Jackson proved to be a three-hour detour between lunch, tickets, and traffi c.
July 3 is probably their busiest day of the year.
Next stop was Idaho Falls, with the fi rst electricity-producing atomic power
plant, and dinner at the Craters of the Moon. I debated using the radar detector, but
didn't want to drag it out of my luggage. I stopped in Mountain Home, 40 miles east
of Boise, fi nding a downtown motel next to a sportsman's bar.
Up early for the last leg of the journey, I marveled at how easy this trip had been.
I'd spent the previous week in my E320 Mercedes, which didn't provide many more
creature comforts, outside of a/c. I had forgotten about the value of wing windows
in hot weather.
A good word for the OSP
At the fi rst gas stop, I realized I was in Oregon. The pump refused my credit
card; no pumping your own here. I once traversed this route in an Alfa Milano
Verde at high speeds, but on that day, I was radar-equipped. I drove with similar
intensity, hills rising and falling as I entered the Blue Mountains. My usual 75 to 80
became 80 to 90 and I was fl ying into a curve when I spotted a State Trooper parked
in the ditch. He said I was doing 83 in a 65.
I handed over glovebox papers, license, magazines, photocopied articles, and
disjointed explanations. He noted the out-of-date insurance and went back to his
cruiser. I couldn't miss a photo opportunity, but several pictures later he asked if I
had pictures of him. “Might my picture be published in the magazine?” he asked.
That would present a problem for his supervisors were he not wearing his hat. “Mr.
Hartman, I am just giving you a warning today, and I expect a good word for the
Oregon State Police,” he concluded.
Cabbage Hill, above Pendleton, offers a dramatic introduction to eastern/central
Oregon. From here the road becomes a long ribbon west to the Columbia Gorge. I
pulled off at Boardman and immediately found myself in the lineup for the July 4th
parade. The attendant informed me I had less than fi ve minutes to fi ll up or I'd join
the parade. I fi lled.
My fi nal stop, at Biggs Junction, landed me in Maryhill Park along with families
gathering for July 4 picnics. Just up the road was a favorite winery and a great
produce stand. Refreshed and with produce in hand, I entered one of the most gorgeous
routes in North America and remembered my fi rst trip from South Dakota as
if it were yesterday. Back then, I was on my way to a new adventure in a '55 Chevy
station wagon, but that's another story. Suffi ce to say, the SCM Colony Park Wagon
is now claiming its rightful (two) parking places in the basement of the magazine's
world headquarters in the City of Roses. ♦
Event Vanderbilt Concours
Vanderbilt's Premier Concours
The sponsoring Preservation Society of Newport County maintains
22 historic homes, three of which hosted concours events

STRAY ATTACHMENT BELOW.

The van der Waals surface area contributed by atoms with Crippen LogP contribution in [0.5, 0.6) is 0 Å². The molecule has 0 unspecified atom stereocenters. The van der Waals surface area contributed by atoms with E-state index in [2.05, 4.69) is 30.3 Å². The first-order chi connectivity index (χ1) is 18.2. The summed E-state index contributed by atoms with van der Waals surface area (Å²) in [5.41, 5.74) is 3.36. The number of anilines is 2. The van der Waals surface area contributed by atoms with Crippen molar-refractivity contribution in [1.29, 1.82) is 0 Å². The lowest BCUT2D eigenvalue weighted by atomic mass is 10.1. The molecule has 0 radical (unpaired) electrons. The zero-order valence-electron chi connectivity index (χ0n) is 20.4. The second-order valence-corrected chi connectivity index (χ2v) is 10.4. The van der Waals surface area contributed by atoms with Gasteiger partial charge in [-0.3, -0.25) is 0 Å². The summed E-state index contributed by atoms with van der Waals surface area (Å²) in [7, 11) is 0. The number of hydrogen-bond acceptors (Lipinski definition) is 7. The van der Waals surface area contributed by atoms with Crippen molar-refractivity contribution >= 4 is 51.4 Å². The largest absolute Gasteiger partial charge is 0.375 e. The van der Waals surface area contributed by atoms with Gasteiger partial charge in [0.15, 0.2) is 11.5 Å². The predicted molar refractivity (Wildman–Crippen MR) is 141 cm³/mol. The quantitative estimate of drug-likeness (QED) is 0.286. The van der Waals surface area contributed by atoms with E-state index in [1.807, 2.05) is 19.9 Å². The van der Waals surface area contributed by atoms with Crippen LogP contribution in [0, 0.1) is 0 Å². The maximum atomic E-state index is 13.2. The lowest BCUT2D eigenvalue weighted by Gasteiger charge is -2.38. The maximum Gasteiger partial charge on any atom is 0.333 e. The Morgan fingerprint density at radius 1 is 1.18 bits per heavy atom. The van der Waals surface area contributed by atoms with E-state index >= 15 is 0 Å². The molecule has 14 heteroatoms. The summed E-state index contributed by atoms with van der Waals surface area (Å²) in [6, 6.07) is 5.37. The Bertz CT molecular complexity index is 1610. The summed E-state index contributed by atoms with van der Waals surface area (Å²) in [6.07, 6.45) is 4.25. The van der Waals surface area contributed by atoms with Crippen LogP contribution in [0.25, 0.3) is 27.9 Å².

by Bill Scheffler; photos by Ann Sheffer
Stately grounds well suited for the inaugural event
he inaugural William K. Vanderbilt, Jr. Concours d'Elegance, held in Newport,
Rhode Island, July 27–29, will be remembered as worthy of its namesake.
The weekend promised to be a “celebration of all things automotive,” including
“legendary drivers, competition cars, and grand classics from all eras,” and
Named in honor of “Willie K” Vanderbilt, who famously championed early
American motoring, and originated the 1904 Vanderbilt Cup Race in Garden City,
Long Island, the concours was three shows in one. There were competition cars on
the lawn of The Breakers, one of Newport's best-known summer cottages, classic cars
on the lawn of Chateau-sur-Mer, and a “Car Corral” of local enthusiast and collector
vehicles driven to The Elms at Newport.
A dazzling depth of display
The competition car display was headlined by the winning Gurney Eagle Formula
One race car from Spa in 1967 and the winning Birdcage Maserati, s/n 2461, driven by Sir
Stirling Moss and Dan Gurney at Nurburgring, which came from the Collier Collection.
Add to this an additional seven cars from
the Gurney collection, and you begin to get
a sense of the depth of the exhibit.
Representing the breadth of the dis-
play were cars as varied as one of the
only Bizzarini roadsters ever produced at
the factory, a 1949 Allard J-2 prototype,
a 1957 Chevrolet 210 2-door post La
Carrera PanAmericana car, and a 1915
Plan ahead: Late July, 2008
Where: Newport, RI
Duesenberg Boardtrack Racer.
The main show field was reserved for the classics,
with entrants ranging from the Brass Era—a 1907
Panhard that took noisy and enthusiastic part in the
Friday morning Tour d'Elegance, a 1908 ALCO and a
1907 Renault—through full classics like Clark Gable's
modified 1934 Packard Speedster with coachwork by
LeBaron, and the Best-of-Show-winning 1937 Bugatti
Type 57C owned by SCMer Malcolm Pray.
The Concours was, by any standard, an ambitious
undertaking: a pre-Concours Tour from Portsmouth